All Ears

After spending the last couple of weeks poring over the hits and misses of the last 12 months (and before peering hopefully into the 12 to come), here’s a quick look at the most noteworthy investigations of the more distant (albeit not that remote) past::

Destroyer, We’ll Build Them a Golden Bridge (Scratch Recordings): The most recent album on the list, this 1996 debut offers recordings you’d probably describe as demos had they not actually been released for sale. Naturally, Dan Bejar buffs will want it, and New Pornoholics will relish a peek at pre-gloss renditions of “Streets of Fire” and “Breakin’ the Law.” More listenable but not much more accessible is Beast Moans (Jagjaguwar), a new album by another of Bejar’s collaborative supergroups, Swan Lake.

Pavement, Wowee Zowee (Matador): Just a shoelace older than the Destroyer disc but a helluva lot less obscure, this “Sordid Sentinels” edition of Pavement’s third album offers the expected outtakes and live tracks on a second disc, along with happy rarities like the Schoolhouse Rock tribute “No More Kings” and “Sensitive Euro Man,” from the I Shot Andy Warhol soundtrack.


Lou Reed, Coney Island Baby (Legacy): While everybody’s talking about that recent all-star NYC tribute to Berlin, here’s a peek at how Reed bounced back from despair and Metal Machine Music ... offering almost as many bonus tracks as songs on the original album, including three never-before-released alternate takes.

The Pogues, five albums (Rhino): How many people, during my years behind the counter of a used-CD store asked desperately if I could find them a copy of the out-of-print Rum, Sodomy and the Lash? Would they have followed me home and slit m’throat if I’d admitted I owned one? I’m safe now, as the band’s whole Shane MacGowan-era output is on new-and-improved discs — complete with a liner-note tribute by Tom Waits that suggests the gravel-voiced mad sound-scientist should always be heard and not read.


The Waterboys, Fisherman’s Blues (EMI): Scotland-born Mike Scott relocated to the Pogues’ homeland for this late-’80s gem, teaming with Irish instrumentalists for sessions that evidently went on forever: One full album of unreleased tracks came out a while back, and the bonus disc in this package contains almost no overlap. Diehards will pine for an authoritative box set, but this should tide them over.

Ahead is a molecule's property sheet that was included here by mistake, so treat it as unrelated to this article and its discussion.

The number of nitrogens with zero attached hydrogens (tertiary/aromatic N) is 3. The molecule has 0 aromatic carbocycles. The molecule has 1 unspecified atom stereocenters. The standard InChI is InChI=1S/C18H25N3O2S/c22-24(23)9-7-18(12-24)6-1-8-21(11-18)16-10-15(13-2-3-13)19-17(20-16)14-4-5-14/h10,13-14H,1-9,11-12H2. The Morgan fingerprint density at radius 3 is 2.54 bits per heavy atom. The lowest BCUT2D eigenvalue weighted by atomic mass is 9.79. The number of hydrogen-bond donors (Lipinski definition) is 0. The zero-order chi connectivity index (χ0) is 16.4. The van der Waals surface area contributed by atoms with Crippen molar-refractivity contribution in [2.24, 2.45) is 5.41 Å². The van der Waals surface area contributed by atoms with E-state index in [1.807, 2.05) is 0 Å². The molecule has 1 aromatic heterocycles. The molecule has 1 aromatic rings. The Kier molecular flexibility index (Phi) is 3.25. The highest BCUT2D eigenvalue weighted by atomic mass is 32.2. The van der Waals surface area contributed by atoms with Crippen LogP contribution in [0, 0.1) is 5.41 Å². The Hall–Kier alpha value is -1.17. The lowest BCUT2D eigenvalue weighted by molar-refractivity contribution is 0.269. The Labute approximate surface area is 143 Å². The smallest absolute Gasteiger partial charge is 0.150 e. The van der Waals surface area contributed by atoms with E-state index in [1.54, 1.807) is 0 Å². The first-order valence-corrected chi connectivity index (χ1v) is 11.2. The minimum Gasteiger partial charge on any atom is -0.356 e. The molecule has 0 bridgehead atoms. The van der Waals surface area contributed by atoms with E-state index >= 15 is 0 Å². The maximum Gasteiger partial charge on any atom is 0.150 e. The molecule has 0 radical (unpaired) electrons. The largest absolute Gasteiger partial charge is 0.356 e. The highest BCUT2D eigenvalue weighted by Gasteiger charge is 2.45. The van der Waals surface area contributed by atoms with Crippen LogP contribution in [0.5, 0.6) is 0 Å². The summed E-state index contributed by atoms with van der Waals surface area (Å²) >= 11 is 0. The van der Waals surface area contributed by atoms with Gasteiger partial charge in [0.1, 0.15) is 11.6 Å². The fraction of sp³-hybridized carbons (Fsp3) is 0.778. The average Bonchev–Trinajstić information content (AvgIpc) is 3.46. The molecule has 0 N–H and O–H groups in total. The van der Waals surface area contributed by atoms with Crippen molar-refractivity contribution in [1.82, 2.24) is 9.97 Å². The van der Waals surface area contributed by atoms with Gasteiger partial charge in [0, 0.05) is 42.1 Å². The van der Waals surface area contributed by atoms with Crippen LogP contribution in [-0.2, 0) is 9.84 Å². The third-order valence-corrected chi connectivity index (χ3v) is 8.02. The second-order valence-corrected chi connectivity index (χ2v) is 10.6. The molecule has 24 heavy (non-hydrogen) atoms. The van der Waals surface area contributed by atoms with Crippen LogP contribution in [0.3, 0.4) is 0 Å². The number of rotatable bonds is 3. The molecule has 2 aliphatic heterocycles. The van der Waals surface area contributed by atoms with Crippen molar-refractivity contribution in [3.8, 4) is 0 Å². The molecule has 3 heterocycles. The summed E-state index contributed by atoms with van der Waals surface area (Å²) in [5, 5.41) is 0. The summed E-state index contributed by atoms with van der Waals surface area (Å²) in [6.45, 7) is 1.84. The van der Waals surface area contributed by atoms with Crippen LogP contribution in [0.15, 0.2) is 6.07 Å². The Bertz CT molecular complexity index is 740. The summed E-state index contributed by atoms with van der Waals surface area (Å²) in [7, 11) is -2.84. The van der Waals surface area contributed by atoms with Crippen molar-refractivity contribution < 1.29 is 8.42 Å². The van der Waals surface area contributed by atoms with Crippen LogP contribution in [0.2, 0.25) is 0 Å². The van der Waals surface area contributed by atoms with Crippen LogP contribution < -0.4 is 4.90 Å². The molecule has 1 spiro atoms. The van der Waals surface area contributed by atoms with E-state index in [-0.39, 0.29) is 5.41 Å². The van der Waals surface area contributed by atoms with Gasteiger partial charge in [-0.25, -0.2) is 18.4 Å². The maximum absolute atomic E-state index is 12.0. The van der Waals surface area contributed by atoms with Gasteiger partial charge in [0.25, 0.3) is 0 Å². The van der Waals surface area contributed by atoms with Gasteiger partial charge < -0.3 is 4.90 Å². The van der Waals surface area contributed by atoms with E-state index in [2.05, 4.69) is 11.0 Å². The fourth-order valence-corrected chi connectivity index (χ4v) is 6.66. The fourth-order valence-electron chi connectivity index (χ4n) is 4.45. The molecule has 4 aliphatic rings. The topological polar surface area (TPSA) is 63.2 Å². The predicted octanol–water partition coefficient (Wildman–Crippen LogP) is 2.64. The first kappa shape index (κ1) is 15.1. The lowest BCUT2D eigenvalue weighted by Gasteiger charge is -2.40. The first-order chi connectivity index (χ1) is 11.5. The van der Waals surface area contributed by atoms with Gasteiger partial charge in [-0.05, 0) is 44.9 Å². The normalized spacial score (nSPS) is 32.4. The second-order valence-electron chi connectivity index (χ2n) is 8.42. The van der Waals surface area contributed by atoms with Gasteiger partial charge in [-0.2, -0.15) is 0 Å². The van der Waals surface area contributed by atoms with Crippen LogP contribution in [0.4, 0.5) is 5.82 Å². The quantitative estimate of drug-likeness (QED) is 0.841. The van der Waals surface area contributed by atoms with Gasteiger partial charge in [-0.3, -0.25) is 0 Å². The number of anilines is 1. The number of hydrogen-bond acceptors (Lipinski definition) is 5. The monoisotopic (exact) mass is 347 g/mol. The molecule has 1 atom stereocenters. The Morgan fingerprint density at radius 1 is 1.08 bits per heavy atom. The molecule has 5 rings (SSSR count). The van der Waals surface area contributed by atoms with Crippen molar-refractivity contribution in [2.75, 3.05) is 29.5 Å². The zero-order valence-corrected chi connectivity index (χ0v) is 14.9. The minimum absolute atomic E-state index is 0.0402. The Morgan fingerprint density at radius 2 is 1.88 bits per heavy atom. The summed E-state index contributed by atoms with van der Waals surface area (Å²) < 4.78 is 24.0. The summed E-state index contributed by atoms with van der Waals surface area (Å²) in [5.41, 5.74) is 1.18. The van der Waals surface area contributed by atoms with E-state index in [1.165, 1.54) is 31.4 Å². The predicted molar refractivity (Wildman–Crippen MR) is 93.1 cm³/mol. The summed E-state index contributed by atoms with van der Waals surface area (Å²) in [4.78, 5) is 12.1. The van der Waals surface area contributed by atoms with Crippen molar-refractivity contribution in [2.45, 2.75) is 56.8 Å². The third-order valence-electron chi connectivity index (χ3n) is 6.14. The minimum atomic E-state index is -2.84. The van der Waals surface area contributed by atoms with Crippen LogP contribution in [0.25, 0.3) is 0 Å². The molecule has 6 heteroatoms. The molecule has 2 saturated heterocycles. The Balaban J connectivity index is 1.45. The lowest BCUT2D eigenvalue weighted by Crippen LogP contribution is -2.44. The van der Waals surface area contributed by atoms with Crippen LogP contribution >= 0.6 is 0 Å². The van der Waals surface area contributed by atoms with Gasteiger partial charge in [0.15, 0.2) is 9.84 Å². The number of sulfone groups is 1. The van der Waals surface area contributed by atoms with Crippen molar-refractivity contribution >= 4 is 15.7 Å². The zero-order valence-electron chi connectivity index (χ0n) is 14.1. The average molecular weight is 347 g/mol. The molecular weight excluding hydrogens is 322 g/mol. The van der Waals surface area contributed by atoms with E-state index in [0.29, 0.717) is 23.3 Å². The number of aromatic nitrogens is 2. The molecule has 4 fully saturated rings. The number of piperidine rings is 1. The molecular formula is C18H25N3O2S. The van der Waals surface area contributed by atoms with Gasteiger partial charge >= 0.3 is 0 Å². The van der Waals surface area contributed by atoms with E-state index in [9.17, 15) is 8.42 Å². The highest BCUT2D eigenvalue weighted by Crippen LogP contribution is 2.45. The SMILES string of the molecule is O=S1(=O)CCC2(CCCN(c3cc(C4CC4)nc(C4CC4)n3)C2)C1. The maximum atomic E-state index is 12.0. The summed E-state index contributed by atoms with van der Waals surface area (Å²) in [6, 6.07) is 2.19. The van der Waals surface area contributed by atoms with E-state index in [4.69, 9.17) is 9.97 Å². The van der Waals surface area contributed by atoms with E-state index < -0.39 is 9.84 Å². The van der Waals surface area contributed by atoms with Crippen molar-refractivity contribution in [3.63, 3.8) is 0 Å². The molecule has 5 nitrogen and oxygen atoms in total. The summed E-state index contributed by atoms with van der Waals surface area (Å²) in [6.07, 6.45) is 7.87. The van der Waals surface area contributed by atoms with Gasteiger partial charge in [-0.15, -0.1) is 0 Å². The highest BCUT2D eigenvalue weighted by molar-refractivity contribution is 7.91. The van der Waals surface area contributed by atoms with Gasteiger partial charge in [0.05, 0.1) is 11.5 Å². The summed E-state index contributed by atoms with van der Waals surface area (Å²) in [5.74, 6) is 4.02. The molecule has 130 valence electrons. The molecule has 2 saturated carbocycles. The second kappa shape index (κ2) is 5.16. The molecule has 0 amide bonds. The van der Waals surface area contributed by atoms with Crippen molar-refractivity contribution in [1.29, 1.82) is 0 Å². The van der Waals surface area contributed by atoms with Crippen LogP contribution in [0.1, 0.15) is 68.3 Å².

Hickoids, Corn Demon (Saustex): A missing link in the devolution of psychobilly cowpunk was dredged out of the muck recently by local label Saustex. It ain’t refined, but it sounds about as much fun to me right now as the Reverend Horton Heat did when I first heard him — drawing, as the liner notes point out, on multiple connotations of the title vegetable (cornball, corn-derived liquor, et cetera), and wrapping it up in a sloppy, pun-happy, gleefully trashy package.

Incredible Bongo Band, Bongo Rock (Mr. Bongo Records): Ever wonder what “In-A-Gadda-Da-Vida” would sound like as reworked by a band of session musicians who replaced the vocals with a horn section? Or how “Satisfaction” would sound with a loungey sax filling Mick’s shoes? Look no further. The real attraction here, hip-hop historians know, is “Apache,” a percussion-heavy cover of the Shadows tune whose kick-ass breaks made it one of the most sampled tunes ever in the years after Kool Herc and Grandmaster Flash discovered it.

Random re-release notes: Reissue king Rhino tried on some interesting new approaches this year: Dwight Yoakam’s Guitars, Cadillacs, Etc., Etc. was presented with the 10 demo versions first, and the finished album on disc one’s second half; not sure I’ve seen that before, but it’s a nice way of pointing out that some of the demos (I’ll Be Gone) are actually more produced than the finished version. Their two Monkees titles, predictably, offer the stereo and mono versions of the original LPs on dueling discs; less expected is that each disc also boasts a rival trove of bonus tracks, sometimes setting one version of a tune on disc one against another on disc two. The new “Definitive” Greatest Hits by Al Green on Hi/Capitol may be the umpteenth repackaging of this material, but the accompanying DVD includes something fantastic: two brilliant, no-glitz 2004 performances where Green plays acoustic guitar with only a single instrumentalist to accompany him. Is there more of this VH1 Classic footage in a vault somewhere? Can I buy it, preferably without having to pay for my 30th copy of “Let’s Stay Together”?!


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